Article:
Lunch with FT: 52 Classic interviews published by the Financial Times and Penguin Books to celebrate 125 years of the paper. It consists of interviews with legendary people who have had lunch with the FT from 1994. Lunch with the FT was conceived by Max Wilkinson, editor of the Weekend FT. He thought the new interview format would provide a ‘ray of sunshine’ in the paper. The rules were straightforward. The guest/interview would choose the restaurant, and the FT would foot the bill. The interviews were conducted by the FT’s global network of columnists and correspondents.
The book consists of interviews with an international list of Who’s Who — Michael Caine, Angelina Jolie, Jeff Bezos, Mo Ibrahim, George Soros, Domenico Dolce and Stefano Gabbana, Jennifer Paterson, Saif Gaddafi, Angela Merkel, Vaclav Havel, Jacques Attali, Imran Khan and James Watson to name a few. It is the kind of book you dip into, to learn about the human side of a person who happens to be influential in their sphere of work. We tend to put achievers on a pedestal but a freewheeling conversation over a good lunch can make a person reveal aspects of their personality that are otherwise well concealed under their professional demeanour. For instance the conversation with James Watson, the man who discovered DNA, has to be one of the most controversial ones. From the interview, I quote:
” From universal DNA fingerprinting to bizarre manipulations of animal DNA, Watson is prepared to endorse a range of uses for the technology that make make liberals blanch, ‘If everyone’s genetic fingerprint were taken,’ he observes, ‘it would take away from our liberty to commit crime.’
More controversial still, Watson argues that if technology permits it, women should be able to abort homosexual foetuses. ‘Most women want grandchildren and do not say with glee that their son is homosexual,’ he says.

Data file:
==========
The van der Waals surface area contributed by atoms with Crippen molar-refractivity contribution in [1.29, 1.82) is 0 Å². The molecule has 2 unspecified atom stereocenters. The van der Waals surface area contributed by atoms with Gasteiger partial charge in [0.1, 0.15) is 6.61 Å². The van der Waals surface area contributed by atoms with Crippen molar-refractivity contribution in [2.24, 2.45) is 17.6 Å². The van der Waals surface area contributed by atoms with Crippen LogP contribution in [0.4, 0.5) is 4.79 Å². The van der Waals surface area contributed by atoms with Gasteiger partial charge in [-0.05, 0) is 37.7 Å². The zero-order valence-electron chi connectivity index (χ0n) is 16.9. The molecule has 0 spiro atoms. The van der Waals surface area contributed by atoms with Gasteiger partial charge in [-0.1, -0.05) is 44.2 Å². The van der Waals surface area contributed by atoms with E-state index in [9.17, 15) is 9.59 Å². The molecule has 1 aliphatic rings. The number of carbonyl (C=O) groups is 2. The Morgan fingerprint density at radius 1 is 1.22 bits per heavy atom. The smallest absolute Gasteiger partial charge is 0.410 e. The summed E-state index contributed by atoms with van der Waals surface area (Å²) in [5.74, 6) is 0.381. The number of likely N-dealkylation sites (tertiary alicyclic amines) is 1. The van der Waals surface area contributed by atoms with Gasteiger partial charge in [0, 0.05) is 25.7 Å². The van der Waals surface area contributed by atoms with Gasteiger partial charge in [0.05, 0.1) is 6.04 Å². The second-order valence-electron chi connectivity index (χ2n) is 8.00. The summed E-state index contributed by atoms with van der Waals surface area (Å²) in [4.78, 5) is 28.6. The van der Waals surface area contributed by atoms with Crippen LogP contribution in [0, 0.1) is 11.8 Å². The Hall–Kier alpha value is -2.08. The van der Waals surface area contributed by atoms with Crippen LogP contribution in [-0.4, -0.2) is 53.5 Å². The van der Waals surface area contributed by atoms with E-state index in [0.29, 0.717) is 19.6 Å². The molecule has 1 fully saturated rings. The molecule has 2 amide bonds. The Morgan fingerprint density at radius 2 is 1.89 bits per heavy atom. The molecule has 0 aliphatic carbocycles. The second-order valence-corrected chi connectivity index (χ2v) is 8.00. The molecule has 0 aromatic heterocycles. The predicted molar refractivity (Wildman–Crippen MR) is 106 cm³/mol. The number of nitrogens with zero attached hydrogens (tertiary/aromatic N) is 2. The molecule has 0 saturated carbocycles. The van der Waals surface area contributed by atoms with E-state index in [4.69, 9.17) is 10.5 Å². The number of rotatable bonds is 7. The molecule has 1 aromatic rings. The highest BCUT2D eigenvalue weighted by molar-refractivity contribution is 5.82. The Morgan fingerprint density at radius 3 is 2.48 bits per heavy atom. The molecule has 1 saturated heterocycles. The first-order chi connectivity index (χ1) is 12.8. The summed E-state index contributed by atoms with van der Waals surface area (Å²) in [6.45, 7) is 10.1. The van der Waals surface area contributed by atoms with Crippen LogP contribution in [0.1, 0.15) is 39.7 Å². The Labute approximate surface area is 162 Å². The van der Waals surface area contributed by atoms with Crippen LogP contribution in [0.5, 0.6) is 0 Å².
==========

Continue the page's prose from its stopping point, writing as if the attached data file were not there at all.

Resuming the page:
This kind of full frontal assault on political correctness has got Watson into hot water in the past. IT is easy to see how his willingness to discuss the ethical vanishing point of genetics has sometimes obscured a genuinely humanitarian desire to limit human suffering.”
As the interviewer goes on to add, “Watson’s impatience to make genetics practical was heightened by the illness of his son, Rufus, who suffers from autism thought to be epilepsy of the thalamus. It was around the time of his son’s diagnosis in 1986 that Watson was installed as the chief cartographer in charge of mapping the human genome. On the subject of his son, who is now in hospital, the ever-effusive scientist starts to clam up. ‘I do not see the need for immortality. But I do have a sick son in hospital. If we knew enough science we could help him. Fame is irrelevant.’ ”
According to the editor, Lionel Barber some excellent interviews that failed to make the cut. These were Paulo Coelho talking about prostitutes and the Pope with fellow author A.N.Wilson or Roger Waters of Pink Floyd comparing himself to Shakespeare and Woody Guthrie — and ordering a piece of GBP75 piece of gravadlax. To the list I would also add the interview with Robert Silvers, editor, NYRB ( http://www.ft.com/intl/cms/s/2/091ba1b6-6576-11e2-a3db-00144feab49a.html#axzz2OfbxeZqs ) that was conducted in Jan 2013. Probably too late to be included in the commemorative volume.
For some more about these lunches read FT columnist Matthew Engel on the 18th anniversary of the lunch: http://www.ft.com/intl/cms/s/2/930857a0-8d3d-11e1-8b49-00144feab49a.html#axzz2Ol2aaFE8 . In India, the only paper that I know of doing a similar series of interviews is the Hindu.
Verdict: I liked reading this book, probably one of those volumes that will remain in my personal library since it captures a moment in time well. As for instance the interview with a young Jeff Bezos or the conversation with Mo Ibrahim, soon after he had sold his telecom business and was on the verge of setting up the Mo Ibrahim Prize for Achievement in African Leadership, which awards a $5 million initial payment, and a $200,000 annual payment for life to African heads of state who deliver security, health, education and economic development to their constituents and democratically transfer power to their successors. My only grouse is that there is not a single date printed of when the interview was conducted or published.
2 April 2013